SAT: Basra recap
BETTY NGUYEN: Now to Basra. Shiite leaders and British Army chief General Dannatt are in agreement; the presence of British soldiers in Iraq seem to incite even more bloodshed. During an interview with ITN, Dannatt discussed withdrawing British troops. Take a listen.
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GEN. RICHARD DANNATT, BRITISH ARMY CHIEF: We don't want to be there forever. We have been there for three and a half years; three and a half years ago we had some 20-30,000 soldiers there. We're now down to 7,500. Indeed, in southeast Iraq, which the British are responsible for, there are four provinces. We've already had handed two of those provinces over to Iraqi control, and the third province we're well on the way to. So we're going in the right direction.
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NGUYEN: So while British soldiers are praised for their so-called gentler approach to the policing the region, Shiites insists their presence creates targets for attackers.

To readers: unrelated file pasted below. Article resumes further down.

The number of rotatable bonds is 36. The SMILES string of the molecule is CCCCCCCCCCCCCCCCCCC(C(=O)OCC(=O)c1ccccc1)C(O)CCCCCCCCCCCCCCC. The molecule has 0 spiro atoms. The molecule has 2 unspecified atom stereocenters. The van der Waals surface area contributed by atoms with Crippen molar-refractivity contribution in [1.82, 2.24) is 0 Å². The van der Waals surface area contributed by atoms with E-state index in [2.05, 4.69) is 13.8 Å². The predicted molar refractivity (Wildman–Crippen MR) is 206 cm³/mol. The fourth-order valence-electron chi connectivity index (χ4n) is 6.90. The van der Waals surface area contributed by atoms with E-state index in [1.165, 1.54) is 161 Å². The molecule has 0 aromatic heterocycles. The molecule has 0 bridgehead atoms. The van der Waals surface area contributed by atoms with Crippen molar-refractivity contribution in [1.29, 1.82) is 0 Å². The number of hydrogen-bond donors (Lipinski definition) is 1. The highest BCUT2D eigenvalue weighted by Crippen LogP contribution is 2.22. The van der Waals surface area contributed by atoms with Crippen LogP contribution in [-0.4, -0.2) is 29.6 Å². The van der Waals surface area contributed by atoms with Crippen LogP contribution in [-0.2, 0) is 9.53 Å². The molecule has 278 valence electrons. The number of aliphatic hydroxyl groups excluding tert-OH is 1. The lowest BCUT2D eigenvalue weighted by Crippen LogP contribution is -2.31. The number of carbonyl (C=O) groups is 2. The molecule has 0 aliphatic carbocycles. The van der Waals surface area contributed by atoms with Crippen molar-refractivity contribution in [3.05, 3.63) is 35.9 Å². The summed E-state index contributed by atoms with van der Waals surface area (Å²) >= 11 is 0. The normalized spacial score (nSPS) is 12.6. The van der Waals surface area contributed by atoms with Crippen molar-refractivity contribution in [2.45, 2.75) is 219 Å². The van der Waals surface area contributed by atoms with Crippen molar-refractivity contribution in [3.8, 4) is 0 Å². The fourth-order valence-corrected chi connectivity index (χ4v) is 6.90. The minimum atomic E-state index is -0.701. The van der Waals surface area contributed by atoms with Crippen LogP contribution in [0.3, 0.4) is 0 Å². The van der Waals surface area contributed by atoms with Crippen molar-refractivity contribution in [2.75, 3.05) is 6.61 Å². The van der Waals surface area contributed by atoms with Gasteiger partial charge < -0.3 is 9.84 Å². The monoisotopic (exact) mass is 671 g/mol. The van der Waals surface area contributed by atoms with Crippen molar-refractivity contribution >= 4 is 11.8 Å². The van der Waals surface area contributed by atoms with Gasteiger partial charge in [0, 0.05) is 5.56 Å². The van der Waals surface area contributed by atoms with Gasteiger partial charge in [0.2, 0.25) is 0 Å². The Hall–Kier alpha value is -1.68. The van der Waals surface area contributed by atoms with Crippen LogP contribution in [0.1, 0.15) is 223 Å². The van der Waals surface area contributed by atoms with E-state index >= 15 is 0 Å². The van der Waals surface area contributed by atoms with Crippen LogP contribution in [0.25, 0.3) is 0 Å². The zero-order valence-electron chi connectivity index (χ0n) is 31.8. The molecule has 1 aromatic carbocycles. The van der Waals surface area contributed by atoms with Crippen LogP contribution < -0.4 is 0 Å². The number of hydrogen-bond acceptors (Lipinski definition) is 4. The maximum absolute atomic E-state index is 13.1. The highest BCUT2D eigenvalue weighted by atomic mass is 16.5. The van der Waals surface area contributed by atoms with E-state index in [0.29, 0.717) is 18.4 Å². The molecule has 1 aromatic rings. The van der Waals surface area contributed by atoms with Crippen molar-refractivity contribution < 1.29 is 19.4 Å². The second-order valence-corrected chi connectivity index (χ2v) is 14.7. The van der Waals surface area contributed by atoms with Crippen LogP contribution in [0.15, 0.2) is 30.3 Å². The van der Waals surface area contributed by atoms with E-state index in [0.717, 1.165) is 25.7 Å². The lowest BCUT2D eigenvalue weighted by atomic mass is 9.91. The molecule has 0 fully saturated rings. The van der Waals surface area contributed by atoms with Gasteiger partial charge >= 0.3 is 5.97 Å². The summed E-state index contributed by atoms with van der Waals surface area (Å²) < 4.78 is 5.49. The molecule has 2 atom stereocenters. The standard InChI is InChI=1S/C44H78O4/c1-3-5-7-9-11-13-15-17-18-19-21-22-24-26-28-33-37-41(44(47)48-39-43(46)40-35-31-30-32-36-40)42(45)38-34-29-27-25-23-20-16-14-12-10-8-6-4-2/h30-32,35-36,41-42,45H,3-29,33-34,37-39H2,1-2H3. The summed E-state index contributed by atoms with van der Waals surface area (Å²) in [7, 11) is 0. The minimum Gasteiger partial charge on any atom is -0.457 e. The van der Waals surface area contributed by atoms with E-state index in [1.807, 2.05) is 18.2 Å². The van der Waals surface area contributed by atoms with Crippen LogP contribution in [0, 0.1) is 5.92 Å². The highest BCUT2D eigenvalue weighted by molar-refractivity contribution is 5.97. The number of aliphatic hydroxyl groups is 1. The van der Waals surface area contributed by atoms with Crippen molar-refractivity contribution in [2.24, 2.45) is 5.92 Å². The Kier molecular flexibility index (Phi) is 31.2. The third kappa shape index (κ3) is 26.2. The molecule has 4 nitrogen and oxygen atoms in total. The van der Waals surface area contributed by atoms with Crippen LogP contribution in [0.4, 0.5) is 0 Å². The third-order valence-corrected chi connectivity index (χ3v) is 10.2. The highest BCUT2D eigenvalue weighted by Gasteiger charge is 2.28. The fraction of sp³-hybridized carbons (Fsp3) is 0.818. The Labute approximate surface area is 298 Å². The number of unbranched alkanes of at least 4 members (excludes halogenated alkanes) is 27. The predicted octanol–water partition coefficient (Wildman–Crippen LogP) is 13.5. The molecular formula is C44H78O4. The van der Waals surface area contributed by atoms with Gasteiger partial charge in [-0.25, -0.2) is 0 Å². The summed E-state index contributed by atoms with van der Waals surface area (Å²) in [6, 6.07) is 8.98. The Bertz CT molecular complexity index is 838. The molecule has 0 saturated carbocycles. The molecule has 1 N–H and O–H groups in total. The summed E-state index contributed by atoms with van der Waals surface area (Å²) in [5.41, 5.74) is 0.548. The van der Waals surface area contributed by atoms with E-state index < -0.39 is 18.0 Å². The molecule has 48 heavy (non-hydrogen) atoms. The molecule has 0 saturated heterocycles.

CNN's Michael Ware is in Basra with more.
MICHAEL WARE, CNN CORRESPONDENT: From here on the ground in southern Iraq, it seems that General Dannatt is not alone in his concerns. There is a belief among some British officers that the mere presence of British troops is inciting attacks.
In Maysan Province, where much British blood has been spilled and where six Royal Military police officers were executed by a Shia militia in 2003, a British battle group was garrisoned in the main town. Over five months, the camp was hit by 281 mortars, prompting the battle group commander to empty the garrison and disperse his forces into the desert. Now speaking days before General Dannatt went public with his concerns, the battle group commander said that one of the major reasons behind his decision to empty the garrison was that the base had become a magnet for attacks.
LT. COL. SIMON BROWNE, BRITISH ARMY: I agree with what the chief of general staff has said this morning, that if we were to withdraw and put a completely Iraqi face on the security situation around here, I'm sure that things -- the ingredients are there for the situation to improve.
WARE: So it seems that General Dannatt is reflecting the concerns of some of his commanders here on the ground. Indeed, senior British diplomats here in Basra highlighted the fact that political factions in the southern part of the country gain traction and credibility on the street for strikes against British forces.
While no one here is suggesting that it is time for a withdrawal immediately, there are indications from military and diplomatic officers that that time for departure may be coming sooner than many people think. Michael Ware, CNN, Basra.